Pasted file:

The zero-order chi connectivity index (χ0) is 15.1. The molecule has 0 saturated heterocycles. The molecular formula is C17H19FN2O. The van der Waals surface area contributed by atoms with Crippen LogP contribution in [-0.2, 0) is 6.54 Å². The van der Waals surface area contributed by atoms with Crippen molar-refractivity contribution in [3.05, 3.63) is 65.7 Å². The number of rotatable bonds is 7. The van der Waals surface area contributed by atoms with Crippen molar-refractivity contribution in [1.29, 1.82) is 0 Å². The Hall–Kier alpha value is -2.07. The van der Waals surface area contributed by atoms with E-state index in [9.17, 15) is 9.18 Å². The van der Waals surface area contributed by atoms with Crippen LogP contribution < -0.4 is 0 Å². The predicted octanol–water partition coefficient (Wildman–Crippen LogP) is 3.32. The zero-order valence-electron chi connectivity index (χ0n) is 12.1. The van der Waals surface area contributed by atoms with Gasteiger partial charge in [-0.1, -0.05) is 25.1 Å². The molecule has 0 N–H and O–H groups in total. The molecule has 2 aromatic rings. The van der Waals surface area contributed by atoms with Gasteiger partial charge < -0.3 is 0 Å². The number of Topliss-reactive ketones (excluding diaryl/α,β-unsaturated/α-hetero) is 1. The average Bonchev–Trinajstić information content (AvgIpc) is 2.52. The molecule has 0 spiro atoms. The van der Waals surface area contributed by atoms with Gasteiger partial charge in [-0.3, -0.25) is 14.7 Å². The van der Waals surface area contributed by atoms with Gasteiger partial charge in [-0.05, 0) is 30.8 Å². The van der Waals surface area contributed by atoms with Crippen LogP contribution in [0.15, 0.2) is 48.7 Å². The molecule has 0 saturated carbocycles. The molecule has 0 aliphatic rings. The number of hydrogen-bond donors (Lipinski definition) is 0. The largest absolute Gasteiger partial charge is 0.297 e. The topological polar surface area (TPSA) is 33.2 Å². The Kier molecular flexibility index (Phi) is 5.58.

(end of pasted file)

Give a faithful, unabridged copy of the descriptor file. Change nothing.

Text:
The zero-order chi connectivity index (χ0) is 15.1. The molecule has 0 saturated heterocycles. The molecular formula is C17H19FN2O. The van der Waals surface area contributed by atoms with Crippen LogP contribution in [-0.2, 0) is 6.54 Å². The van der Waals surface area contributed by atoms with Crippen molar-refractivity contribution in [3.05, 3.63) is 65.7 Å². The number of rotatable bonds is 7. The van der Waals surface area contributed by atoms with Crippen molar-refractivity contribution in [1.29, 1.82) is 0 Å². The Hall–Kier alpha value is -2.07. The van der Waals surface area contributed by atoms with E-state index in [9.17, 15) is 9.18 Å². The van der Waals surface area contributed by atoms with Crippen LogP contribution < -0.4 is 0 Å². The predicted octanol–water partition coefficient (Wildman–Crippen LogP) is 3.32. The zero-order valence-electron chi connectivity index (χ0n) is 12.1. The van der Waals surface area contributed by atoms with Gasteiger partial charge in [-0.1, -0.05) is 25.1 Å². The molecule has 0 N–H and O–H groups in total. The molecule has 2 aromatic rings. The van der Waals surface area contributed by atoms with Gasteiger partial charge < -0.3 is 0 Å². The number of Topliss-reactive ketones (excluding diaryl/α,β-unsaturated/α-hetero) is 1. The average Bonchev–Trinajstić information content (AvgIpc) is 2.52. The molecule has 0 spiro atoms. The van der Waals surface area contributed by atoms with Gasteiger partial charge in [-0.3, -0.25) is 14.7 Å². The van der Waals surface area contributed by atoms with Gasteiger partial charge in [-0.05, 0) is 30.8 Å². The van der Waals surface area contributed by atoms with Crippen LogP contribution in [0.15, 0.2) is 48.7 Å². The molecule has 0 saturated carbocycles. The molecule has 0 aliphatic rings. The number of hydrogen-bond donors (Lipinski definition) is 0. The largest absolute Gasteiger partial charge is 0.297 e. The topological polar surface area (TPSA) is 33.2 Å². The Kier molecular flexibility index (Phi) is 5.58.